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New World, New Words

March 2, 2011

It may be a cliche that the Inuit have dozens of words for snow, but it’s true that words and environment are closely related. It’s also true that language evolves with the environment in which it’s spoken.

Our world is evolving at an intensely rapid place. I remember a time as a child when our family did not have a computer in the home. When we finally got one, it had a simple, highly-pixellated game in which you navigated a frog through a maze. The internet was spotty and came with that horrible dial-up screech. Now look: nearly all households have at least one computer, games are almost life-like in their graphic detail, and I can get on the internet in seconds with my iPod (assuming there’s a WiFi hotspot- mercifully, the screeching dial-up noise is extinct).

With these changes come changes in our day-to-day language. “Tweet” used to be the sound a bird made. Not anymore. And it’s not just vocabulary, though that has seen the most obvious changes. In just a few short years, we’ve seen the use of words change as well. Take “Facebook.” It went from meaningless word/type of yearbook to a noun, and then to a verb (i.e. “Hey, you never responded when I Facebooked you yesterday). The same thing’s happened with “texting” somebody.

It’s fascinating to ponder why some words, and why some uses of words, catch on and enter the general lexicon and why others don’t. Obviously, if a word sticks around, it’s because there’s a need for it. When words outlive their usefulness, they go extinct.

This can be seen in old English, where there used to be dual pronouns to go along with the singular and plurals: wit (we two) and git (you two). As in “Wit sungon” (“We two sang”). Because that was the Anglo-Saxons’ way of counting: one, two, a lot. But, obviously, there probably aren’t that many cases where you need to specify “we two,” and the general plural eventually subsumed it (becoming our “We sungon”/”We sang,” in which the “we two” isn’t explicitly stated).

All of which was a really long digression to say that we are awfully pragmatic creatures, and we keep the words that fill our needs. We developed a need for a word that describes the action of sending somebody a message on Facebook. Creative beings that we are, we came up with the verb “to facebook.” Or a very specific and recognizeable type of photo; that oh-so-carefully-posed photo of someone which gets either the face or the upper torso, with the arm holding the camera sneaking into the foreground: the “Selfie.”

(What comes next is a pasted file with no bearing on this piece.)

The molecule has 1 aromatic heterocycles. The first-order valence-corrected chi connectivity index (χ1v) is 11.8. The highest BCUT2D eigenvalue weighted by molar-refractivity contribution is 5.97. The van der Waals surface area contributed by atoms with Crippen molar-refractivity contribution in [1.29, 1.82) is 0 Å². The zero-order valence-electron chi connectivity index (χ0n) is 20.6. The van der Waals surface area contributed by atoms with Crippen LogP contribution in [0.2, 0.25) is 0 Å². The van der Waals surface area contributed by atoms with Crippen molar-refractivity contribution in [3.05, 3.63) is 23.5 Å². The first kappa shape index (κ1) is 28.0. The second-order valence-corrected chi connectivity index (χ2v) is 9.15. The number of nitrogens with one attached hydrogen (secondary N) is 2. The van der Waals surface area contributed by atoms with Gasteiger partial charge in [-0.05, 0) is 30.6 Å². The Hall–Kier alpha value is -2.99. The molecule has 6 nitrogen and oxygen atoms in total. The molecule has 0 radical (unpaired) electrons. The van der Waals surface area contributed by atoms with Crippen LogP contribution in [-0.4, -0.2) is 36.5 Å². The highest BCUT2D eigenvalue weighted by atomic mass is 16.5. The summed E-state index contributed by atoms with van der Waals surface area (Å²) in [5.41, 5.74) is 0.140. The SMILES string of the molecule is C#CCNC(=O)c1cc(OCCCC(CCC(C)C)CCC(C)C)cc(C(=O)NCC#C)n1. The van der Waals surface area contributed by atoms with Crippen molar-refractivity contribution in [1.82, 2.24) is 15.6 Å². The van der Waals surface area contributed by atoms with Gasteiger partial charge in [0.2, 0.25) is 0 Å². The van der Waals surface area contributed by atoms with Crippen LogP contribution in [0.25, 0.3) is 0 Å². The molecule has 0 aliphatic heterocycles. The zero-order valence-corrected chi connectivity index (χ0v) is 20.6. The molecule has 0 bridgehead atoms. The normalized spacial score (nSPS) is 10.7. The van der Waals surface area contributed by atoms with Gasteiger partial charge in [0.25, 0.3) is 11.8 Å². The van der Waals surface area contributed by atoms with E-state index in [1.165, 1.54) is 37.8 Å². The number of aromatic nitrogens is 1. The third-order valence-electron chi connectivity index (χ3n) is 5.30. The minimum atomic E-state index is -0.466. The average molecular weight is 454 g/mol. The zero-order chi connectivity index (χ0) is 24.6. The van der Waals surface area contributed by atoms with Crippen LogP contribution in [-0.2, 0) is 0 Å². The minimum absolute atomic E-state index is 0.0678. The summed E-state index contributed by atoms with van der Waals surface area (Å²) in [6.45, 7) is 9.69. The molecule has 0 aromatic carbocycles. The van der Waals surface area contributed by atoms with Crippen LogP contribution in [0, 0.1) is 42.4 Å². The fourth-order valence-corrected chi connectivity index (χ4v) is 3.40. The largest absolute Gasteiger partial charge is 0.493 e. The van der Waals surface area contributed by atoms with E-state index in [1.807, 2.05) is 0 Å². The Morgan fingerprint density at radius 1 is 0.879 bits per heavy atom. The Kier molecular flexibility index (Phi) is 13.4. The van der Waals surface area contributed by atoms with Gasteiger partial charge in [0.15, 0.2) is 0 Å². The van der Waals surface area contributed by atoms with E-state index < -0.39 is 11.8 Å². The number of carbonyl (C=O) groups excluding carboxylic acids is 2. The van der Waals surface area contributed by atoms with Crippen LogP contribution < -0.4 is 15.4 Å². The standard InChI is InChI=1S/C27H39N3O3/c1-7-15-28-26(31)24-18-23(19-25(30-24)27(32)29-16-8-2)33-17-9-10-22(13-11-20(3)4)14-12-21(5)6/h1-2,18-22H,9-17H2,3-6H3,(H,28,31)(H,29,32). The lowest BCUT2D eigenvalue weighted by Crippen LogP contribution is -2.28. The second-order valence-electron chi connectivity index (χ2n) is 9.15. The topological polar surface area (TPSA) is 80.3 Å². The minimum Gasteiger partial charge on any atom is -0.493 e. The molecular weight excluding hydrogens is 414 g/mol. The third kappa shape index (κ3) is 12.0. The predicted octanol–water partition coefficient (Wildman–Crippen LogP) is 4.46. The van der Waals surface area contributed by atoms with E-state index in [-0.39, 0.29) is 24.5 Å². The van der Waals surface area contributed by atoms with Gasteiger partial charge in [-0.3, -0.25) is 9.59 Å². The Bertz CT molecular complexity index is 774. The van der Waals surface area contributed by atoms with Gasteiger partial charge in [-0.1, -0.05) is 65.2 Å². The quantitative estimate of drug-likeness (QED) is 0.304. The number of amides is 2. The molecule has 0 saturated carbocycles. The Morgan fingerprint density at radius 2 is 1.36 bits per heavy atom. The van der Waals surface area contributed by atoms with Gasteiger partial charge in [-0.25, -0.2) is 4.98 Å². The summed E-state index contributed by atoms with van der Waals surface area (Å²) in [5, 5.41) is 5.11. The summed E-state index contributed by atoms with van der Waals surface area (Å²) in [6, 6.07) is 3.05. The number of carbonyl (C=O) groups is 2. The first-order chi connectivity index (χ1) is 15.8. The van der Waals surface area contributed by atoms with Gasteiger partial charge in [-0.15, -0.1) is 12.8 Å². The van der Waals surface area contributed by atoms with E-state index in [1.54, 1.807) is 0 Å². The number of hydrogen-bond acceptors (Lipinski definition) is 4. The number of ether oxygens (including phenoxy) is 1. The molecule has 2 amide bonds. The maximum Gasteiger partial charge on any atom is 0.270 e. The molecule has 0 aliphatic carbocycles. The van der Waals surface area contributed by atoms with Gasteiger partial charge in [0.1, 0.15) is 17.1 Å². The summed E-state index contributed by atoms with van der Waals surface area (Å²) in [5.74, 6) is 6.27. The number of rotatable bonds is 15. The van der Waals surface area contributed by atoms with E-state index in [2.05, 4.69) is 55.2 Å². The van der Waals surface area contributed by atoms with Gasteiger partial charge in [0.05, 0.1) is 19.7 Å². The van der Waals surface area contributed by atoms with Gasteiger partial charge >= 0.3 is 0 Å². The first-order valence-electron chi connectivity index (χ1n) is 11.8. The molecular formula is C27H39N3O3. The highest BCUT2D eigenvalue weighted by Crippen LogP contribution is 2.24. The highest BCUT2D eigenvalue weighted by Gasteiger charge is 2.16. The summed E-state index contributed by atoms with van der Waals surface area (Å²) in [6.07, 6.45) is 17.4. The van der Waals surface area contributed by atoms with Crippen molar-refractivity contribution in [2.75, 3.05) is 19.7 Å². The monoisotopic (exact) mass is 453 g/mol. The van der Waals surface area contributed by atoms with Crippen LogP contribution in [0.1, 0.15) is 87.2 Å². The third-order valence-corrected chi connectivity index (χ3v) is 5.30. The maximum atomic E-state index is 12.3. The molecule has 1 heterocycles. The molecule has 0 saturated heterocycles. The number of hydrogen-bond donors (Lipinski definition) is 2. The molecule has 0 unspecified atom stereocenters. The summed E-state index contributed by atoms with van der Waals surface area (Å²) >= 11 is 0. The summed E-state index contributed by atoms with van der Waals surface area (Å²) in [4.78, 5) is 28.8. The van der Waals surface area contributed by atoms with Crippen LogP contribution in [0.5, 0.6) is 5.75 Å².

The "Selfie"

Languages survive by evolving. It’s growth, and it’s really exciting to be able to see it happen within one’s lifetime. But for all the new words that are springing up, I have to wonder: what old words will be casualties, and die like the dual pronoun? Will “book” eventually be replaced by “ebook?” Will “modem” pass from our collective memory as wireless and hitherto-unimagined ways of getting online predominate?

Well, they say hindsight is 20/20….

Arvik

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3 comments

  1. Hate to admit this, but the screeching dial up noise still exists, in my place of work. We are so rural that we still have dialup and I remember when it seemed fast…a few years ago we were at a friend’s and my son wanted to know why she had a set of books on the alphabet. I had to explain encyclopedias to him. I stil remember the salesman that came to your door selling sets of encyclopedias, the great investment for your children’s future.


  2. I miss that screech, since that’s the sound that the Internet made for a decade. On your bigger point, I couldn’t disagree more. We don’t need “facebook” or “text” as verbs. “I sent you a message on Facebook.” That requires little effort and doesn’t degrade the language.

    In that line, anyone in my classes who conjugates “text” gets dipped in red ink and planted on a spike as a warning to others.


    • I see your point… However, I’m not sure if it is a degredation of the language, or simply change in the way language is used in a relatively small sector of linguistics (I would never use “facebook” or “text” as verbs in an academic setting!).While I agree that “I sent you a message on Facebook” requires little effort, and is still used, I see the verb form far more frequently amongst my age-peers and younger (oy… feel like I’m showing my tender years here! :P).

      Is it a bad thing? I don’t know. I wrote a post a while back arguing that “tipin lyk dis lol” was a degredation of language. How is this different? I may be splitting hairs here, but it seems to me that “chat-speak” is truly the product of laziness, and more dangerously, tempts its users to avoid learning/forget the rules of proper English. Will transforming new nouns into verbs make me use other words improperly? I do think it’s similar to the way “to make a telephone call” or “to telephone” (“telephone” began as a noun, I believe) became “call,” and “sending an email” became “email.”

      In any case, thank you very much for your reply. You’ve given me a lot to think about, and I genuinely enjoy engaging in these types of dialogues. And should I find myself in one of your classes, I promise to never conjugate “text.” 😉



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